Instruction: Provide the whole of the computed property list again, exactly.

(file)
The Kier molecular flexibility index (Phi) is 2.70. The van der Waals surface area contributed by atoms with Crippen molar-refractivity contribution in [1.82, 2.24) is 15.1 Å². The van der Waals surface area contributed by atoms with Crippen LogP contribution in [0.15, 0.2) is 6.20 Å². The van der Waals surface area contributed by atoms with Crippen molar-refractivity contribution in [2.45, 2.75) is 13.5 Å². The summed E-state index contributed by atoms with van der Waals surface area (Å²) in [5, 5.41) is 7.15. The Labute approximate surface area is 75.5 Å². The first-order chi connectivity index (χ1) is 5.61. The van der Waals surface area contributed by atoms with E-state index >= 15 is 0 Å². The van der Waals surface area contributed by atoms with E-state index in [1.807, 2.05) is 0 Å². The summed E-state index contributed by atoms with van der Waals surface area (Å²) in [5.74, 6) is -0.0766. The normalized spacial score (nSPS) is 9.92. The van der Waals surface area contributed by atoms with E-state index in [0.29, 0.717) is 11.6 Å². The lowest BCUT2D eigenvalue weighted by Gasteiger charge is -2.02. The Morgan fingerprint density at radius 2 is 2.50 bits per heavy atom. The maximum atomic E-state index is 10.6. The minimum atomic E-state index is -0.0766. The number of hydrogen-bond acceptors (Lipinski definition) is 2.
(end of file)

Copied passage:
The Kier molecular flexibility index (Phi) is 2.70. The van der Waals surface area contributed by atoms with Crippen molar-refractivity contribution in [1.82, 2.24) is 15.1 Å². The van der Waals surface area contributed by atoms with Crippen LogP contribution in [0.15, 0.2) is 6.20 Å². The van der Waals surface area contributed by atoms with Crippen molar-refractivity contribution in [2.45, 2.75) is 13.5 Å². The summed E-state index contributed by atoms with van der Waals surface area (Å²) in [5, 5.41) is 7.15. The Labute approximate surface area is 75.5 Å². The first-order chi connectivity index (χ1) is 5.61. The van der Waals surface area contributed by atoms with E-state index >= 15 is 0 Å². The van der Waals surface area contributed by atoms with E-state index in [1.807, 2.05) is 0 Å². The summed E-state index contributed by atoms with van der Waals surface area (Å²) in [5.74, 6) is -0.0766. The normalized spacial score (nSPS) is 9.92. The van der Waals surface area contributed by atoms with E-state index in [0.29, 0.717) is 11.6 Å². The lowest BCUT2D eigenvalue weighted by Gasteiger charge is -2.02. The Morgan fingerprint density at radius 2 is 2.50 bits per heavy atom. The maximum atomic E-state index is 10.6. The minimum atomic E-state index is -0.0766. The number of hydrogen-bond acceptors (Lipinski definition) is 2.